This story isn’t without a twist, however. Roy Tennant posted the discovery of Edwin Mellen Press by way of a pseudonym registering,,, and back between October 2011 and May 2012. A Google Document put together by Dave Pattern also shows that the Press had registered “” addresses as well back in March 2012. I can’t even fathom a guess as to why either was done. Nope, can’t think of anything.

Overall, it’s been commented that this whole story reads like a case study of the Streisand Effect. In trying to squash the negative press, Edwin Mellen Press has elevated it to a front and center issue that can’t be ignored by librarians, academics, and other publishing entities. To me, the most logical series of events on where it goes from here is this: less reviewers will be interested in evaluating their titles for fear of any kind of reprisal. Less reviews means less opportunities for publicity and exposure in journals and magazines that people use for collection or curriculum development. Less opportunities mean less sales as people never hear or read about the book. Eventually, it’s the end of the business.

I have to admit that this is the kind of drama that I like to watch unfold on the public stage. First, it doesn’t involve me (although since I linked to the offending posts, who knows if there is a letter that will fly my way. I doubt it but that way this case is shaping up it is not out of the realm of possibility.) Second, it can only get weirder from here on out unless they drop their lawsuits and tactics. The academic librarian community is only so large and they work with faculty all the time when it comes to adding titles to the collection. Wayne Bivens-Tatum gives the best spin on this possibly:

I wonder what damages a publisher the most: someone writing a critical blog post, or a series of lawsuits and threatened lawsuits that target a number of academic librarians, which then go public and anger the very librarians who buy (or now maybe won’t buy) so many of the publisher’s books? I guess we’ll find out.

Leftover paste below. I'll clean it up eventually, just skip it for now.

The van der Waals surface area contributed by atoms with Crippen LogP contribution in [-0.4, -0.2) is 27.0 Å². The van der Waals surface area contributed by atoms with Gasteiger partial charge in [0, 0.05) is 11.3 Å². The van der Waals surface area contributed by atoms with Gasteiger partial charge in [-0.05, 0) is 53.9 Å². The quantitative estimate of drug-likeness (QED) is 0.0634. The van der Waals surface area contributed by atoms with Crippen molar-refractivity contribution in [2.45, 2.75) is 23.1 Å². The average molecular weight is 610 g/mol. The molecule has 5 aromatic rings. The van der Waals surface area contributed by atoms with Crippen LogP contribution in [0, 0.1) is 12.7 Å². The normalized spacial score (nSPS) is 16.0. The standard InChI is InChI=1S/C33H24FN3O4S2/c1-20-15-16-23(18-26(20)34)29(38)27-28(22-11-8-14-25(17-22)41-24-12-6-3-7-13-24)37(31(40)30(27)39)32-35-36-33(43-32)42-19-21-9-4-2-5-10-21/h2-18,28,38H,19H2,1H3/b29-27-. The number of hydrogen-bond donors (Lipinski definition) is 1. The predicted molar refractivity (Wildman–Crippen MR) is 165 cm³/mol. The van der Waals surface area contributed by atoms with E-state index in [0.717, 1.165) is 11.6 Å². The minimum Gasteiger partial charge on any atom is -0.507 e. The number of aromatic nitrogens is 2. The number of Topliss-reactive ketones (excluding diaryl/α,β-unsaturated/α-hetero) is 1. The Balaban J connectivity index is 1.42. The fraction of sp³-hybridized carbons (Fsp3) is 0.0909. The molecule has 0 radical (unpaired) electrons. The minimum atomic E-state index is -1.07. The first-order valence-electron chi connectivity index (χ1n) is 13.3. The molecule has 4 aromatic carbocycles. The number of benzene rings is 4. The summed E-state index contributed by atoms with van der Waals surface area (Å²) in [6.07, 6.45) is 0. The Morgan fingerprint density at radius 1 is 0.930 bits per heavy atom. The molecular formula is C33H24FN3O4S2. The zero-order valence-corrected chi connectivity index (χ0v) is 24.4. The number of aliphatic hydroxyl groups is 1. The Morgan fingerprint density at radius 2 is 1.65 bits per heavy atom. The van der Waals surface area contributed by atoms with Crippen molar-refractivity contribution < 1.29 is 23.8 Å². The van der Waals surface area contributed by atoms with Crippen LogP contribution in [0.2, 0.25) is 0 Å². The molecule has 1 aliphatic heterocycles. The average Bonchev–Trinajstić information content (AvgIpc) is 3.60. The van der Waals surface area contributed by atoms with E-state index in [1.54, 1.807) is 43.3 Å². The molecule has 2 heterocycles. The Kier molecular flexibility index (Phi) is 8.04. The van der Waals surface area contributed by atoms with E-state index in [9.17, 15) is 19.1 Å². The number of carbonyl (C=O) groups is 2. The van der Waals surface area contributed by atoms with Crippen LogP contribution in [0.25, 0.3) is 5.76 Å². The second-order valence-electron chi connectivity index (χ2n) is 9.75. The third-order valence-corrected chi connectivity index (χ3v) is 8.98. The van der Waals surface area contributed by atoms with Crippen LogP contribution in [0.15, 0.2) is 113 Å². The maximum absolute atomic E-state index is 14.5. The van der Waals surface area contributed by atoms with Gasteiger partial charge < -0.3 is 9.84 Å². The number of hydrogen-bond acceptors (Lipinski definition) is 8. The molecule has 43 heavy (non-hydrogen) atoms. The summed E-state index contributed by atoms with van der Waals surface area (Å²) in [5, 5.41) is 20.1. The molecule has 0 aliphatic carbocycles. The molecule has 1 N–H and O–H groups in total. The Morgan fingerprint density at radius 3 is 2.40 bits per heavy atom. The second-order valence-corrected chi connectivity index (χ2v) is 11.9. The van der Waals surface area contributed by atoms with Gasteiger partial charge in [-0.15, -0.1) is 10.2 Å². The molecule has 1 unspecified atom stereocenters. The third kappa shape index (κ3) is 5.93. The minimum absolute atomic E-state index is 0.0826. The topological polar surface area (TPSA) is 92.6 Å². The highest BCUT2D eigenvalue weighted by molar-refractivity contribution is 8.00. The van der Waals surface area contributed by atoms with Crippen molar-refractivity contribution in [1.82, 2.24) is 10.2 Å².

There is a undeniable ripple effect that is emanating out of this and only Edwin Mellen Press can control how large the waves get. At the rate these waves are increasing and intensifying, the only thing I can say is, “Surf’s up.”

Jenica Vs. The ACS Volcano

If you work in an academic library and you haven’t been following the Jenica Rogers/American Chemical Society (ACS) story, you really need to clear some time to sit down and work your way through the whole thing. Hell, if you are the person who works with your library’s vendors, you will want to pay attention. There’s a couple of lessons to be learned here, especially in the public relations department. For an overall summary, it went down like this:

On September 12th, Jenica posted an entry in her blog, “Walking Away from the American Chemical Society”. The post details the circumstances and events that surrounded the decision to drop their ACS journal package for 2013. This is a big deal since the ACS provides accreditations to higher education chemistry programs and some of those accreditation requirements include subscribing to journals published by the ACS. (Just let that conflict of interest thought go for the moment, you can always come back to it.)

The short version is that it would have eaten too much of her acquisitions budget (10%) to cover one department at her university, an unacceptable expense. Jenica made the case to the chemistry faculty and worked with them to find a solution that could accommodate their research and classwork. While not a perfect solution, it was an acceptable one that sustains the academic pursuits of the university. Not all ACS publications were eliminated, but it was cut down to the essential ones along with resources coming from other chemistry publishers and providers.

This, of course, elicits a good amount of discussion since no one has done this before or at least written about it in such an open manner.

Skip ahead two weeks to September 26th to an article in the Chronicle of Higher Education, “As Chemistry Journals’ Prices Rise, a Librarian Just Says No”. The writer reaches out to the ACS for a comment and receives this statement from Glenn Ruskin, Director of Public Affairs.